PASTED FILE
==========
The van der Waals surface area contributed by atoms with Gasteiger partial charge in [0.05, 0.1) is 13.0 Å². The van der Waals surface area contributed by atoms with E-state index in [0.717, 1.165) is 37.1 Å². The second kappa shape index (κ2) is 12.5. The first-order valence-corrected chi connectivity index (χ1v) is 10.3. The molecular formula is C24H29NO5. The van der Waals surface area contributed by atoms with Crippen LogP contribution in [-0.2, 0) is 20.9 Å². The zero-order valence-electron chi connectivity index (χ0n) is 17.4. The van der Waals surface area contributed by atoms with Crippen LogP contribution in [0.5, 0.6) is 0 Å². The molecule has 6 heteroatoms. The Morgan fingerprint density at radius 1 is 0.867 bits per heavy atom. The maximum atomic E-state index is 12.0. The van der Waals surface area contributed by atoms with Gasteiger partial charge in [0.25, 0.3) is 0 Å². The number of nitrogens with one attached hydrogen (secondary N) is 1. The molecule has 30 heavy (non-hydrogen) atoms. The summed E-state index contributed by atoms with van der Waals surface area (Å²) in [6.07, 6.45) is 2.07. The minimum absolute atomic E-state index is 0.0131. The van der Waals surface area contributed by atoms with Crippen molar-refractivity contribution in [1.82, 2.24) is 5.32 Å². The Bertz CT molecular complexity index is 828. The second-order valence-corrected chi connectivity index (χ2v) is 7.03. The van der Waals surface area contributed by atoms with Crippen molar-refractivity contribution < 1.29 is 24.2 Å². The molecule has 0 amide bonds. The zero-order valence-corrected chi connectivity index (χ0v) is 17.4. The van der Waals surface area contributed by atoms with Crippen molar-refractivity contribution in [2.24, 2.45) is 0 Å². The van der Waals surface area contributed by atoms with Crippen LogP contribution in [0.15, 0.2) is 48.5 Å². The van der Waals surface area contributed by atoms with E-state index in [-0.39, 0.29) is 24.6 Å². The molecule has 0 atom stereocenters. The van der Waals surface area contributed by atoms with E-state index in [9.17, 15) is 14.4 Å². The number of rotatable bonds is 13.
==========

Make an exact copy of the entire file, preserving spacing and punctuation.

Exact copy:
The van der Waals surface area contributed by atoms with Gasteiger partial charge in [0.05, 0.1) is 13.0 Å². The van der Waals surface area contributed by atoms with E-state index in [0.717, 1.165) is 37.1 Å². The second kappa shape index (κ2) is 12.5. The first-order valence-corrected chi connectivity index (χ1v) is 10.3. The molecular formula is C24H29NO5. The van der Waals surface area contributed by atoms with Crippen LogP contribution in [-0.2, 0) is 20.9 Å². The zero-order valence-electron chi connectivity index (χ0n) is 17.4. The van der Waals surface area contributed by atoms with Crippen LogP contribution in [0.5, 0.6) is 0 Å². The molecule has 6 heteroatoms. The Morgan fingerprint density at radius 1 is 0.867 bits per heavy atom. The maximum atomic E-state index is 12.0. The van der Waals surface area contributed by atoms with Gasteiger partial charge in [0.25, 0.3) is 0 Å². The number of nitrogens with one attached hydrogen (secondary N) is 1. The molecule has 30 heavy (non-hydrogen) atoms. The summed E-state index contributed by atoms with van der Waals surface area (Å²) in [6.07, 6.45) is 2.07. The minimum absolute atomic E-state index is 0.0131. The van der Waals surface area contributed by atoms with Crippen molar-refractivity contribution in [1.82, 2.24) is 5.32 Å². The Bertz CT molecular complexity index is 828. The second-order valence-corrected chi connectivity index (χ2v) is 7.03. The van der Waals surface area contributed by atoms with Crippen molar-refractivity contribution < 1.29 is 24.2 Å². The molecule has 0 amide bonds. The zero-order valence-corrected chi connectivity index (χ0v) is 17.4. The van der Waals surface area contributed by atoms with Crippen molar-refractivity contribution in [2.24, 2.45) is 0 Å². The van der Waals surface area contributed by atoms with Crippen LogP contribution in [0.15, 0.2) is 48.5 Å². The van der Waals surface area contributed by atoms with E-state index in [-0.39, 0.29) is 24.6 Å². The molecule has 0 atom stereocenters. The van der Waals surface area contributed by atoms with E-state index in [9.17, 15) is 14.4 Å². The number of rotatable bonds is 13.